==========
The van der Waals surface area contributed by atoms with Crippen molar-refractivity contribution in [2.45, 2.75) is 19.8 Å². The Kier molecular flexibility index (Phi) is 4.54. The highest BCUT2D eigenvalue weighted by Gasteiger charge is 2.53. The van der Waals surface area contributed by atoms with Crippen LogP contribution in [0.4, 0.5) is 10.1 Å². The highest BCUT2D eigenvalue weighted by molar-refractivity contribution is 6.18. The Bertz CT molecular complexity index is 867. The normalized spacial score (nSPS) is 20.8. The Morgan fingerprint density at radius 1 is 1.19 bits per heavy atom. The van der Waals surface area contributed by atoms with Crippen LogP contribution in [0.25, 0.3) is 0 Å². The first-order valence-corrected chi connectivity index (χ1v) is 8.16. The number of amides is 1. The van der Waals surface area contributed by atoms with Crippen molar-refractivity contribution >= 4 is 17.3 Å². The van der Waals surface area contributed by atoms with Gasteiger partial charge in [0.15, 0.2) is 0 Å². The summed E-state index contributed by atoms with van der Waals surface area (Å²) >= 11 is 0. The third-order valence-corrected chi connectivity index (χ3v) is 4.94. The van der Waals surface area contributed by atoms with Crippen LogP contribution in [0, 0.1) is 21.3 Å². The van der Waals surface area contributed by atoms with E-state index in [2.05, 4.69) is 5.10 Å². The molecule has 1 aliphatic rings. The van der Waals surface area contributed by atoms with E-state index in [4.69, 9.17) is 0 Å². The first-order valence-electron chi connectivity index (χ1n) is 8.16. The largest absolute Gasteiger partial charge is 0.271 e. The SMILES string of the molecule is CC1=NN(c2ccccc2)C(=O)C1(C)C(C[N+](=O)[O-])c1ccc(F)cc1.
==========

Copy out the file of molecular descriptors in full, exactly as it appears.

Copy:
The van der Waals surface area contributed by atoms with Crippen molar-refractivity contribution in [2.45, 2.75) is 19.8 Å². The Kier molecular flexibility index (Phi) is 4.54. The highest BCUT2D eigenvalue weighted by Gasteiger charge is 2.53. The van der Waals surface area contributed by atoms with Crippen LogP contribution in [0.4, 0.5) is 10.1 Å². The highest BCUT2D eigenvalue weighted by molar-refractivity contribution is 6.18. The Bertz CT molecular complexity index is 867. The normalized spacial score (nSPS) is 20.8. The Morgan fingerprint density at radius 1 is 1.19 bits per heavy atom. The van der Waals surface area contributed by atoms with Crippen LogP contribution in [0.25, 0.3) is 0 Å². The first-order valence-corrected chi connectivity index (χ1v) is 8.16. The number of amides is 1. The van der Waals surface area contributed by atoms with Crippen molar-refractivity contribution >= 4 is 17.3 Å². The van der Waals surface area contributed by atoms with Gasteiger partial charge in [0.15, 0.2) is 0 Å². The summed E-state index contributed by atoms with van der Waals surface area (Å²) >= 11 is 0. The third-order valence-corrected chi connectivity index (χ3v) is 4.94. The van der Waals surface area contributed by atoms with Crippen LogP contribution in [0, 0.1) is 21.3 Å². The van der Waals surface area contributed by atoms with E-state index in [2.05, 4.69) is 5.10 Å². The molecule has 1 aliphatic rings. The van der Waals surface area contributed by atoms with E-state index in [4.69, 9.17) is 0 Å². The first-order valence-electron chi connectivity index (χ1n) is 8.16. The largest absolute Gasteiger partial charge is 0.271 e. The SMILES string of the molecule is CC1=NN(c2ccccc2)C(=O)C1(C)C(C[N+](=O)[O-])c1ccc(F)cc1.